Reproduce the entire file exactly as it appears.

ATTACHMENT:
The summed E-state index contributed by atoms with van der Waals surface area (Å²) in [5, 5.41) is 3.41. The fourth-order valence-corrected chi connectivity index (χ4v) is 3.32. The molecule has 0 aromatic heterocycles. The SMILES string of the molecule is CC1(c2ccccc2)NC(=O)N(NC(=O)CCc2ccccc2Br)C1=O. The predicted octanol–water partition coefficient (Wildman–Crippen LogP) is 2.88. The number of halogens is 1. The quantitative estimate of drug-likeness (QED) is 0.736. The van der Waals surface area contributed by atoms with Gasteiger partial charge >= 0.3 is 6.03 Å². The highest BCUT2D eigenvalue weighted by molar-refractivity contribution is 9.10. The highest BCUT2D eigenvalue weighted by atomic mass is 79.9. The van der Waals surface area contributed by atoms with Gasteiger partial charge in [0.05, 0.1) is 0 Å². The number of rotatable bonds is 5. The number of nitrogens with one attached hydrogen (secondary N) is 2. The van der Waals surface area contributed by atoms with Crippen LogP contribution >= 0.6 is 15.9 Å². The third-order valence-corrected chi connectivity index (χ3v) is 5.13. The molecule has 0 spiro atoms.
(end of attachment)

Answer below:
The summed E-state index contributed by atoms with van der Waals surface area (Å²) in [5, 5.41) is 3.41. The fourth-order valence-corrected chi connectivity index (χ4v) is 3.32. The molecule has 0 aromatic heterocycles. The SMILES string of the molecule is CC1(c2ccccc2)NC(=O)N(NC(=O)CCc2ccccc2Br)C1=O. The predicted octanol–water partition coefficient (Wildman–Crippen LogP) is 2.88. The number of halogens is 1. The quantitative estimate of drug-likeness (QED) is 0.736. The van der Waals surface area contributed by atoms with Gasteiger partial charge >= 0.3 is 6.03 Å². The highest BCUT2D eigenvalue weighted by molar-refractivity contribution is 9.10. The highest BCUT2D eigenvalue weighted by atomic mass is 79.9. The van der Waals surface area contributed by atoms with Gasteiger partial charge in [0.05, 0.1) is 0 Å². The number of rotatable bonds is 5. The number of nitrogens with one attached hydrogen (secondary N) is 2. The van der Waals surface area contributed by atoms with Crippen LogP contribution >= 0.6 is 15.9 Å². The third-order valence-corrected chi connectivity index (χ3v) is 5.13. The molecule has 0 spiro atoms.